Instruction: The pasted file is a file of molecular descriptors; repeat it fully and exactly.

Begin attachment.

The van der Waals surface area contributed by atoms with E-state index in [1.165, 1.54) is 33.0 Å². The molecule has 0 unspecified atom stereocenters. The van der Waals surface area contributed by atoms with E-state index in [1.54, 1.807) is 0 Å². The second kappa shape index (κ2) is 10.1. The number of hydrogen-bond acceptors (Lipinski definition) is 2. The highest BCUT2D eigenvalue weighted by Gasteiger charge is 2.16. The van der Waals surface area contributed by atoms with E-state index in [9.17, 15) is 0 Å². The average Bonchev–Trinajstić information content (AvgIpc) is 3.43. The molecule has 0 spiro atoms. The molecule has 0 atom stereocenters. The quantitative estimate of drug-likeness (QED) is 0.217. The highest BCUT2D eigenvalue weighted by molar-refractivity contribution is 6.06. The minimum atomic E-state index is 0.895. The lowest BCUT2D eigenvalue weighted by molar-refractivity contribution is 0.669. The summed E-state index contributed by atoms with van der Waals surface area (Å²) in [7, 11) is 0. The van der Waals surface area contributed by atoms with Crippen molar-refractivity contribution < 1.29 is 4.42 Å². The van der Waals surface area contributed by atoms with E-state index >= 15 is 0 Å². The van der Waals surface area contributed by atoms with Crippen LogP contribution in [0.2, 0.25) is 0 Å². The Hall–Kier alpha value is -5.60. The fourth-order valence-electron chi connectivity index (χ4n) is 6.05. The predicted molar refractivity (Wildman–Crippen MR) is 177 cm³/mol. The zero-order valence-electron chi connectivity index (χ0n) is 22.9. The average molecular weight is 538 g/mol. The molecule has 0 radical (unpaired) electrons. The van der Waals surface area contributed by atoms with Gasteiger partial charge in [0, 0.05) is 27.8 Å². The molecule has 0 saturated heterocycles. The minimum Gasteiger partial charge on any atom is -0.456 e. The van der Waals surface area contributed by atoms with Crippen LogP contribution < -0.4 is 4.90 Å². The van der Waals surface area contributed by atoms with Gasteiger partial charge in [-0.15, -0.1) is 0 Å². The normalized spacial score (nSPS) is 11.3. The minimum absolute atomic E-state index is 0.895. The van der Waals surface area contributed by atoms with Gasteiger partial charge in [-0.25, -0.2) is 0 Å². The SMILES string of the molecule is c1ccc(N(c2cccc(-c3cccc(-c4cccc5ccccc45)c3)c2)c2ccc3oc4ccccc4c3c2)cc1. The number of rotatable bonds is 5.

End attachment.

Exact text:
The van der Waals surface area contributed by atoms with E-state index in [1.165, 1.54) is 33.0 Å². The molecule has 0 unspecified atom stereocenters. The van der Waals surface area contributed by atoms with E-state index in [1.54, 1.807) is 0 Å². The second kappa shape index (κ2) is 10.1. The number of hydrogen-bond acceptors (Lipinski definition) is 2. The highest BCUT2D eigenvalue weighted by Gasteiger charge is 2.16. The van der Waals surface area contributed by atoms with E-state index in [9.17, 15) is 0 Å². The average Bonchev–Trinajstić information content (AvgIpc) is 3.43. The molecule has 0 spiro atoms. The molecule has 0 atom stereocenters. The quantitative estimate of drug-likeness (QED) is 0.217. The highest BCUT2D eigenvalue weighted by molar-refractivity contribution is 6.06. The minimum atomic E-state index is 0.895. The lowest BCUT2D eigenvalue weighted by molar-refractivity contribution is 0.669. The summed E-state index contributed by atoms with van der Waals surface area (Å²) in [7, 11) is 0. The van der Waals surface area contributed by atoms with Crippen molar-refractivity contribution < 1.29 is 4.42 Å². The van der Waals surface area contributed by atoms with E-state index >= 15 is 0 Å². The van der Waals surface area contributed by atoms with Crippen LogP contribution in [0.2, 0.25) is 0 Å². The Hall–Kier alpha value is -5.60. The fourth-order valence-electron chi connectivity index (χ4n) is 6.05. The predicted molar refractivity (Wildman–Crippen MR) is 177 cm³/mol. The zero-order valence-electron chi connectivity index (χ0n) is 22.9. The average molecular weight is 538 g/mol. The molecule has 0 radical (unpaired) electrons. The van der Waals surface area contributed by atoms with Gasteiger partial charge in [0, 0.05) is 27.8 Å². The molecule has 0 saturated heterocycles. The minimum Gasteiger partial charge on any atom is -0.456 e. The van der Waals surface area contributed by atoms with Crippen LogP contribution < -0.4 is 4.90 Å². The van der Waals surface area contributed by atoms with Gasteiger partial charge in [-0.15, -0.1) is 0 Å². The normalized spacial score (nSPS) is 11.3. The minimum absolute atomic E-state index is 0.895. The van der Waals surface area contributed by atoms with Gasteiger partial charge in [-0.25, -0.2) is 0 Å². The SMILES string of the molecule is c1ccc(N(c2cccc(-c3cccc(-c4cccc5ccccc45)c3)c2)c2ccc3oc4ccccc4c3c2)cc1. The number of rotatable bonds is 5.